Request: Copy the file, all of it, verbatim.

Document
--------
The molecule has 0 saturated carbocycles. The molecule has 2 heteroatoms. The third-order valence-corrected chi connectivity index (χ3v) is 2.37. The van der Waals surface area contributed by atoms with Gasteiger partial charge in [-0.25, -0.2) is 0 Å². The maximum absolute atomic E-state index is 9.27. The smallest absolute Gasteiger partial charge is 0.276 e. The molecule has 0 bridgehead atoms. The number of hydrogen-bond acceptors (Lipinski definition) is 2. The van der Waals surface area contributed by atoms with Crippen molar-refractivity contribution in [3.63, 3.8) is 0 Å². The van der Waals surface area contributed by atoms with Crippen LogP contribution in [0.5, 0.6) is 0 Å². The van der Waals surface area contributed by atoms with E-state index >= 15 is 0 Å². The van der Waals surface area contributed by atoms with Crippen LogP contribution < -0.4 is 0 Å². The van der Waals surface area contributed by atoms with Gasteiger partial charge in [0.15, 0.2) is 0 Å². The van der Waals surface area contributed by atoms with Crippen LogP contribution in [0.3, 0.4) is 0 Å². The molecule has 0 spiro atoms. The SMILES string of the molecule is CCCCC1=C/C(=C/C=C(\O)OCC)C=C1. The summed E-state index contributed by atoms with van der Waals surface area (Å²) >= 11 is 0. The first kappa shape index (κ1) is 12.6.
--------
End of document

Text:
The molecule has 0 saturated carbocycles. The molecule has 2 heteroatoms. The third-order valence-corrected chi connectivity index (χ3v) is 2.37. The van der Waals surface area contributed by atoms with Gasteiger partial charge in [-0.25, -0.2) is 0 Å². The maximum absolute atomic E-state index is 9.27. The smallest absolute Gasteiger partial charge is 0.276 e. The molecule has 0 bridgehead atoms. The number of hydrogen-bond acceptors (Lipinski definition) is 2. The van der Waals surface area contributed by atoms with Crippen molar-refractivity contribution in [3.63, 3.8) is 0 Å². The van der Waals surface area contributed by atoms with Crippen LogP contribution in [0.5, 0.6) is 0 Å². The van der Waals surface area contributed by atoms with E-state index >= 15 is 0 Å². The van der Waals surface area contributed by atoms with Crippen LogP contribution < -0.4 is 0 Å². The van der Waals surface area contributed by atoms with Gasteiger partial charge in [0.15, 0.2) is 0 Å². The van der Waals surface area contributed by atoms with Crippen LogP contribution in [0.3, 0.4) is 0 Å². The molecule has 0 spiro atoms. The SMILES string of the molecule is CCCCC1=C/C(=C/C=C(\O)OCC)C=C1. The summed E-state index contributed by atoms with van der Waals surface area (Å²) >= 11 is 0. The first kappa shape index (κ1) is 12.6.